3) Finally, I’ve heard some people complain that Deadspin has gotten away from its roots. To be honest, I’m not a longtime Deadspin reader, so I’m not sure what those roots are. But no content producer should be criticized for adapting and changing its model for success. If you’re wistful for the old content, then seek it out somewhere else or create it yourself. ??
To reiterate, I don’t necessarily like the content Deadspin posted. But I respect their decision to publish it, and from the outside, it seems to me like it was a smart business move. It may indeed set some other blogs back, but that’s what competitors do sometimes. Instead of complaining about it, those blogs should get busy trying to step their game up in whatever manner they see fit.
To conclude, I’ll try to tie all of this together. We’re in a new media landscape where lines are blurred, but ESPN remains a big challenge to content producers trying to build their brand. Deadspin has achieved quite a bit of success, in part by creating unique content critical of ESPN that ESPN would never want to create itself. The sex scandal content published on Wednesday seems like it will benefit Deadspin. If other blogs feel they’ve been hurt, then it’s their responsibility to do something about that. Alternatively, they might want to consider taking a page from Deadspin’s book (more on that later).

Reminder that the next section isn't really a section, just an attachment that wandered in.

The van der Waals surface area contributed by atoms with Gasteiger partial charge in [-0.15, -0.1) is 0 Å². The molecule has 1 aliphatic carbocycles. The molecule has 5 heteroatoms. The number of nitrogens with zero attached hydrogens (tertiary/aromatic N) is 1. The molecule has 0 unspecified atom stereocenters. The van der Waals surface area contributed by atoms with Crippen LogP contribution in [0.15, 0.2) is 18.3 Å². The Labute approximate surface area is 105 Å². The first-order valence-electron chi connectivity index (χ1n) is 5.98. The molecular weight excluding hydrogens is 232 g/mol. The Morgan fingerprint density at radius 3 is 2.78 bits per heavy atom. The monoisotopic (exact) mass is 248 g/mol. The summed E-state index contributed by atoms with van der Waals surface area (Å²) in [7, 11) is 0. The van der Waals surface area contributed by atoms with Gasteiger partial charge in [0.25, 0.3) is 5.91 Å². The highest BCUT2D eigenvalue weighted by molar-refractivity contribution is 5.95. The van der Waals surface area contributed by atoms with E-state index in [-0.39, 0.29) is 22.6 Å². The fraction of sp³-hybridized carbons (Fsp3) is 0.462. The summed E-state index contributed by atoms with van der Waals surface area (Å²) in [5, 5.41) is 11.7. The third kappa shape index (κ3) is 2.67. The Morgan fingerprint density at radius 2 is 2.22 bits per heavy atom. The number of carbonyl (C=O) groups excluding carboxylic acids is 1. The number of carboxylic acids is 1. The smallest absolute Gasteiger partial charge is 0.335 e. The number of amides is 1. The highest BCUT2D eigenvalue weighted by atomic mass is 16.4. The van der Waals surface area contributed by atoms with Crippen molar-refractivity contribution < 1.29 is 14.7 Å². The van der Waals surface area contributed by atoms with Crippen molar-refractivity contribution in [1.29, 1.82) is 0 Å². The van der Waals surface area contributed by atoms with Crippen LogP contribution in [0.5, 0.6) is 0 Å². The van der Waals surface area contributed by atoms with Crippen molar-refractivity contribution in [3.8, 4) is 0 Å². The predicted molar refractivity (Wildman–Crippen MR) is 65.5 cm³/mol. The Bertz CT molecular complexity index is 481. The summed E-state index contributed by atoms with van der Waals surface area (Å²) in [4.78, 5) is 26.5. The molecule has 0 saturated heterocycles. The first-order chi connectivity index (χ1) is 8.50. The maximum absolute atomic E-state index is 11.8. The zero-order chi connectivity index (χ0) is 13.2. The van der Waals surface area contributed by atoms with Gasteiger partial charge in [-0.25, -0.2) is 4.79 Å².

I welcome your comments or emails.
UPDATE: Sports by Brooks has posted a memo from Gawker (Deadspin's parent company) urging editors to move quickly with stories. Whether or not Daulerio was motivated by this memo doesn't change my opinion about the situation. If anything, it's refreshing to see that Gawker is trying hard to be successful with a certain style of publishing. Some might find that style unsavory, but it seems to be successful for them, so it makes sense for them to pursue it.
UPDATE2: Unrelated to the Wednesday posts, Deadspin is being sued by Sean Salisbury. I don't know a lot about the situation, but from reading the reporter's account of it, it doesn't seem like much of a case to me. And Deadspin can probably get free legal help to get this dismissed.